USA officially pulls out of Paris Climate Agreement

By Rahul Vaimal, Associate Editor
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The United States of America has formally pulled out of the 2015 Paris Agreement, a landmark global environmental accord agreed upon by almost every nation in the world to drop greenhouse emissions and reverse the harmful effects of global warming. 

The withdrawal was one of the major promises made by current US President Donald Trump during his 2016 presidential election campaigns. The controversial move much criticized at all quarters is expected to be reversed if follow 2020 presidential candidate Joe Biden wins the race and becomes the next president of the country.

Patricia Espinosa, Executive Secretary of the UN Framework Convention on Climate Change (UNFCCC) which assisted the Paris Agreement remarked the withdrawal by the world’s second-largest greenhouse gas emitter from the global pact as a big gap in its regime as well as the global efforts to achieve the goals and ambitions of the agreement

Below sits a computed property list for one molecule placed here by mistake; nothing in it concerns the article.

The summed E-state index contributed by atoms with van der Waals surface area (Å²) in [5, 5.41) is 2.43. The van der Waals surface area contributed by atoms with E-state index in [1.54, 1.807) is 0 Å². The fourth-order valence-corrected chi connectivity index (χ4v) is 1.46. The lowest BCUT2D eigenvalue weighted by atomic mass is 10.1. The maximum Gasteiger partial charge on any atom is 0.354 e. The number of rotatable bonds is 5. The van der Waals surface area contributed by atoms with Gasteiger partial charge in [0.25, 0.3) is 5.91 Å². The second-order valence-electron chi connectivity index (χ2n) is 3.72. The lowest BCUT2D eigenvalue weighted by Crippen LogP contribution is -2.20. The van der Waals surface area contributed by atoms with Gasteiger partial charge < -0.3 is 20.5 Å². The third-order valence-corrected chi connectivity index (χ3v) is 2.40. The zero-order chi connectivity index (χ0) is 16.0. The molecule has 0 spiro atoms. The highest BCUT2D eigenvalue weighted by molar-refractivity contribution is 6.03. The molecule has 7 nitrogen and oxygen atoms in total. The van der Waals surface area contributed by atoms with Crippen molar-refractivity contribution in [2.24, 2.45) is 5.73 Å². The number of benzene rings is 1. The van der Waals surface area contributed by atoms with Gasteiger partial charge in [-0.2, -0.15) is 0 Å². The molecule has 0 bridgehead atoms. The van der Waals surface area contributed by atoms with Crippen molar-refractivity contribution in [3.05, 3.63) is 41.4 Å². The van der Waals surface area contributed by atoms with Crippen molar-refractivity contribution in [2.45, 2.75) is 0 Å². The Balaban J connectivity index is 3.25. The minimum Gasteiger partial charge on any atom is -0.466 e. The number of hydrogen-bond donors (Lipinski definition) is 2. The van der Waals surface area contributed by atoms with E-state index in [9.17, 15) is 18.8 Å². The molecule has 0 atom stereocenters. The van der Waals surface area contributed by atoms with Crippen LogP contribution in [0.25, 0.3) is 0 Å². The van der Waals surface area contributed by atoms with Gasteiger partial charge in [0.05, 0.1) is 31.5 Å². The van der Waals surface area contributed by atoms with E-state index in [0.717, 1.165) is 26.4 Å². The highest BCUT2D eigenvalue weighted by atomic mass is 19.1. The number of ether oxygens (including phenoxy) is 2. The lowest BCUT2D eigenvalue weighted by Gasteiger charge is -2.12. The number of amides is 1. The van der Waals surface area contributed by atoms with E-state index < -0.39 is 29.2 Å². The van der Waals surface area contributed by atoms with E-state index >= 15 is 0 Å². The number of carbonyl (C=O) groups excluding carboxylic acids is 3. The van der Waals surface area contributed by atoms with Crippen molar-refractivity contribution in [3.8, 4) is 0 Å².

The UNFCCC Executive Secretary mentioned that the body will be “ready to assist the US in any effort in order to rejoin the Paris Agreement” which will still be a party to the UNFCCC.

President Trump first announced his intention to withdraw the USA from the pact in June 2017, arguing that any form of compliance to the Agreement would weaken the US economy. The administration formally served notice to the United Nations one year ago on Nov. 4, 2019. The official departure makes America the only nation among the 197 signatories to the Paris Agreement which has pulled out of the Agreement.

Expressing her view on the move, Laurence Tubiana, a former French diplomat instrumental in brokering the Paris accord stated that “If climate deniers keep control of the White House and Congress, delivering a climate-safe planet will be more challenging.”

A victory by the democratic presidential candidate Joe Biden can formally put back the United States on the Paris Agreement compliances with just 30 days of the process.

A Trump win, however, would “seal the fate of the United States – at least at the federal level – as a country that was isolated from the rest of the world: powerless to shape the international dialogue or direction on climate,” said Nat Keohane, senior vice president for climate at the non-profit Environmental Defense Fund.